Not many of us learned how to mentor as we were growing up. We may have done some of it in college but it was more accidental than by design. As a salesperson, if you performed above the average then other salespeople seemed to hover around you wondering how you out performed most of the other reps. Or, if you really hit “mentoring paydirt” the company sent new reps out to work with you, assuming that you could direct them in how to be an exemplary salesperson.
Mentoring is one of those sales management responsibilities that most managers are not prepared to do. According to Webster the word mentor is defined as “an experienced and trusted friend and adviser.” Now honestly, how many of you think of yourselves as a trusted friend and adviser? I sure didn’t, I know that.
I believe that if you execute the role of sales manager correctly others in the organization, from salespeople to customer service reps to other support personnel, will want your advice and guidance as to their career paths. There are two ways to approach this. One, you can mentally throw your arms up and say to yourself that I really am not equipped to mentor. Two, you can listen to people and explore what makes them tick, what they think their career options are, and where they want to be three, five or ten years down the road. Some reasonable questions to ask are:
- You’ve thought about your career. What do you really want to do-long term?
- What do you think are your strongest traits relative to what you do now?
- What are your weakest traits relative to what you do now?
- What really excites you about business/sales/marketing etc.?
- What makes you most nervous about moving beyond where you are now?
- How as your current position prepared you for what you really want to do?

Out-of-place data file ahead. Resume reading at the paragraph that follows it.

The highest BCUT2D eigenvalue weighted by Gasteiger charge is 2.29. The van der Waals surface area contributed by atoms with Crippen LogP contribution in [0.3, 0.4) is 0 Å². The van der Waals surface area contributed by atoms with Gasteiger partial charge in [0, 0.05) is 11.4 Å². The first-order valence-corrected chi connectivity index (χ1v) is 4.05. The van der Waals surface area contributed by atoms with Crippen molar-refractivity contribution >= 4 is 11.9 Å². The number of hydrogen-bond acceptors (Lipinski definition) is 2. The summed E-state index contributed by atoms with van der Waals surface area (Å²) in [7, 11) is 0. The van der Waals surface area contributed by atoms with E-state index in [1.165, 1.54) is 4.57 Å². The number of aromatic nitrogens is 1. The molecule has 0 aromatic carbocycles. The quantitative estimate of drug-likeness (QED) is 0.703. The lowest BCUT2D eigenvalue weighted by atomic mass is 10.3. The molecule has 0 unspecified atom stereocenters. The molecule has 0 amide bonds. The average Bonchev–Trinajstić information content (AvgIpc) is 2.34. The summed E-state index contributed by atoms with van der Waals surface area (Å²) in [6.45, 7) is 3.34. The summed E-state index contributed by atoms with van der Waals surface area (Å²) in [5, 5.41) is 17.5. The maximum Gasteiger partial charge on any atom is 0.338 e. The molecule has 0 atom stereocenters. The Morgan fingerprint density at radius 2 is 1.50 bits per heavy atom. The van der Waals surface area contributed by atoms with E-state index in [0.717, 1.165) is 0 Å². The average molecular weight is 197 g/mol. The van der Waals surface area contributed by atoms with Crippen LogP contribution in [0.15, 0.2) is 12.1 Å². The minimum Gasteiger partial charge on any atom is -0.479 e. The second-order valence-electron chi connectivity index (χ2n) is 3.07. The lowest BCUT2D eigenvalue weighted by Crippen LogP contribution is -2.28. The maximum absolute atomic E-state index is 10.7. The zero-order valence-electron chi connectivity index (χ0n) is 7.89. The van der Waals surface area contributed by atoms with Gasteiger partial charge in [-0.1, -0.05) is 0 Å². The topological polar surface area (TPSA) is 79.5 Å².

There are dozens of questions to ask beyond this paltry few. The key is to get people talking about what they see themselves doing and how they see themselves doing a different job. The last part of the tri-fecta is to ask what fears they have about change, because everybody does fear change.
The key to mentoring, as it is in sales, is listening to what people tell you. Do you have to offer immediate feedback? No. Often, when I meet with people who either want to get into sales or sales management, I tell them to give me some time to think about their questions. There is nothing wrong with doing that. In fact, it makes sense. If you respond too quickly you may make the wrong call or you may inadvertently turn someone off. Take the time to process what people tell you because, in many cases, their careers are in the balance.
One final comment. In order to mentor others you have to be open to others. What does that mean right? In Friday’s post I will offer some comments on this.
The Final Thought: Mentoring is a brain to pick, an ear to listen, and a push in the right direction. John Crosby.